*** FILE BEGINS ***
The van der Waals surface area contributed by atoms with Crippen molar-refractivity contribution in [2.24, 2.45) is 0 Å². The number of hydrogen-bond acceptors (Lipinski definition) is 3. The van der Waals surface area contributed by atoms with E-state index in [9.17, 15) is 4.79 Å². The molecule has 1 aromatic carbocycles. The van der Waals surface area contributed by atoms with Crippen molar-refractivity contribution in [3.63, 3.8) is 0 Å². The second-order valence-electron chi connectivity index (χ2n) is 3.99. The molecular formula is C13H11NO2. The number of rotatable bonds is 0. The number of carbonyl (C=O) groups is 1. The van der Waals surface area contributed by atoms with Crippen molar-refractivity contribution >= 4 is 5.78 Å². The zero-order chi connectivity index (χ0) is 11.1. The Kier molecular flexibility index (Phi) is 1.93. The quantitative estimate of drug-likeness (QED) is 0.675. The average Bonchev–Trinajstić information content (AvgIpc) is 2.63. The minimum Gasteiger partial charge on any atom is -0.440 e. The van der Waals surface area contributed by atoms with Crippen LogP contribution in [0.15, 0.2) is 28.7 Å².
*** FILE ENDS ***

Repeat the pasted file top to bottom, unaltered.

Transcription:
The van der Waals surface area contributed by atoms with Crippen molar-refractivity contribution in [2.24, 2.45) is 0 Å². The number of hydrogen-bond acceptors (Lipinski definition) is 3. The van der Waals surface area contributed by atoms with E-state index in [9.17, 15) is 4.79 Å². The molecule has 1 aromatic carbocycles. The van der Waals surface area contributed by atoms with Crippen molar-refractivity contribution in [3.63, 3.8) is 0 Å². The second-order valence-electron chi connectivity index (χ2n) is 3.99. The molecular formula is C13H11NO2. The number of rotatable bonds is 0. The number of carbonyl (C=O) groups is 1. The van der Waals surface area contributed by atoms with Crippen molar-refractivity contribution >= 4 is 5.78 Å². The zero-order chi connectivity index (χ0) is 11.1. The Kier molecular flexibility index (Phi) is 1.93. The quantitative estimate of drug-likeness (QED) is 0.675. The average Bonchev–Trinajstić information content (AvgIpc) is 2.63. The minimum Gasteiger partial charge on any atom is -0.440 e. The van der Waals surface area contributed by atoms with Crippen LogP contribution in [0.15, 0.2) is 28.7 Å².